Teaching our children to be alone…


‘All man’s miseries derive from not being able to sit in a quiet room alone.’  ~  Blaise Pascal

Several comments in the article quoted in the previous post remind of Pascal’s famous quote about the miseries of not being able to be alone. In that New York Times article, Sherry Turkle suggests that

Lacking the capacity for solitude, we turn to other people but don’t experience them as they are. It is as though we use them, need them as spare parts to support our increasingly fragile selves.

We think constant connection will make us feel less lonely. The opposite is true. If we are unable to be alone, we are far more likely to be lonely. If we don’t teach our children to be alone, they will know only how to be lonely.

The philosopher James Garvey also reflects on the dilemma of being alone in a post at The Philosophers’ Magazine Blog:

Doing nothing is a kind of nightmare for most of us. When we have no distractions — no phones or Ipods or books to read, no pretty things to want or otherwise catch our attention — we fall into boredom very quickly, and for some of us it hurts. Why that should be is an interesting question which doesn’t get much attention. Some speculate that boredom is living in raw time, being in the moment, feeling the full weight of mortality and the horrible, horrible passage of time. If it is all that, then it’s at least an authentic way to be, a way of facing up to the way things are.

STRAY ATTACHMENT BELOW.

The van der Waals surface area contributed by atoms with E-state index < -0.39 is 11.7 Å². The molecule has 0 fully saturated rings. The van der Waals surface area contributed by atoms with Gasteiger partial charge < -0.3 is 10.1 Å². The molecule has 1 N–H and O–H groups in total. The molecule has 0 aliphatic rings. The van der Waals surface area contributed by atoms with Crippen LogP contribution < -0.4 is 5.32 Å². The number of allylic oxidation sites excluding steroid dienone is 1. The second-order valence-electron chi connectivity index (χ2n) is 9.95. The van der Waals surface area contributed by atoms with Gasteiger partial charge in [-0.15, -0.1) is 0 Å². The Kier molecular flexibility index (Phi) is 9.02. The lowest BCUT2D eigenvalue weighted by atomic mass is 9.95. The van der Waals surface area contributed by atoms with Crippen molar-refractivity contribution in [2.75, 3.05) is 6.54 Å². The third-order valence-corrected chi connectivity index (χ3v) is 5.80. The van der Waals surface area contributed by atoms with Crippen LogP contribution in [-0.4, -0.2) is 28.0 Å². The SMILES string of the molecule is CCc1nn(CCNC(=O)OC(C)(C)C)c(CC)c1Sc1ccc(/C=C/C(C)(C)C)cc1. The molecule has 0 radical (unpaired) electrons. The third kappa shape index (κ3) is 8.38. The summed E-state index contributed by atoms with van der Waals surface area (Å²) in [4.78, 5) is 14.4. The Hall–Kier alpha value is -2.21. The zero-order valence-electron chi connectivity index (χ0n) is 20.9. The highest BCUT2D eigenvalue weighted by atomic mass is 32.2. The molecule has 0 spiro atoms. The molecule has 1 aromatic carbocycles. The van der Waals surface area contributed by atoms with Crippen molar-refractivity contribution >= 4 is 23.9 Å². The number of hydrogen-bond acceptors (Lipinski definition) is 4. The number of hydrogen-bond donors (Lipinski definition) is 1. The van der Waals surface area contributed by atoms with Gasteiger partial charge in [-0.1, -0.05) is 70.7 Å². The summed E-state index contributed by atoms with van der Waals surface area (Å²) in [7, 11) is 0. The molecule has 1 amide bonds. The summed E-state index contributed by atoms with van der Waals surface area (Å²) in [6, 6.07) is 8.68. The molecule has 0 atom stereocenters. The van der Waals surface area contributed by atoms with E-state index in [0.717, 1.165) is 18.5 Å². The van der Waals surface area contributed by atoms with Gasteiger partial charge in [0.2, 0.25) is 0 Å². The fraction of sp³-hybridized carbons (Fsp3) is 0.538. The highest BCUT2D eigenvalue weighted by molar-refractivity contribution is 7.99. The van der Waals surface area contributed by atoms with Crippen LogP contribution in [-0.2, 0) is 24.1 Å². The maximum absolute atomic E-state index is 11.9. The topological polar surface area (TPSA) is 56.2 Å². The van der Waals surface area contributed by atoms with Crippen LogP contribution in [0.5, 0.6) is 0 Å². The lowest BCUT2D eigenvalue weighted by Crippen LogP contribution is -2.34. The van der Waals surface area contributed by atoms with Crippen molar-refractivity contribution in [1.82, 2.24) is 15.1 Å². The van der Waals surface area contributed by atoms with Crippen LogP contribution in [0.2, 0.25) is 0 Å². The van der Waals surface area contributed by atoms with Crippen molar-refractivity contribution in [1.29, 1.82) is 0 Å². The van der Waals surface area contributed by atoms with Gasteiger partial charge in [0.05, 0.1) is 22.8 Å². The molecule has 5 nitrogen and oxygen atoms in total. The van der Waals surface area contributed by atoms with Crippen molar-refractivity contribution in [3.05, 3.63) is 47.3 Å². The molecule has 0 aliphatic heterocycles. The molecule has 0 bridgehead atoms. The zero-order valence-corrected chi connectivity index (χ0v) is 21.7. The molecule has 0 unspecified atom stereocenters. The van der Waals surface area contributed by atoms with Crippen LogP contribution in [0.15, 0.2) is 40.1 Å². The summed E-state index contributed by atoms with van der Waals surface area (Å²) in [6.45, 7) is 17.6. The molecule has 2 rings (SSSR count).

You might try it. Turn off your phone, unplug your head, switch everything off for a while and see what you get.

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3 Responses to “Teaching our children to be alone…”

  1. Wherever I go there I am. What could be better than sitting in a quiet room talking to GOD !

  2. Be in charge of your own boredom. Satan loves to suggest “entertainment.”

  3. I am thoroughly convinced that the art of silent contemplation has been lost in our culture of noise and distractive entertainment. It is in these times of solitude that one hears God speaking. It is not that God is ever silent. Although he can, and often does, refrain from responding to prayers, it is during times of intentional solitude that one actually hears what has been spoken all along.

    God likes this.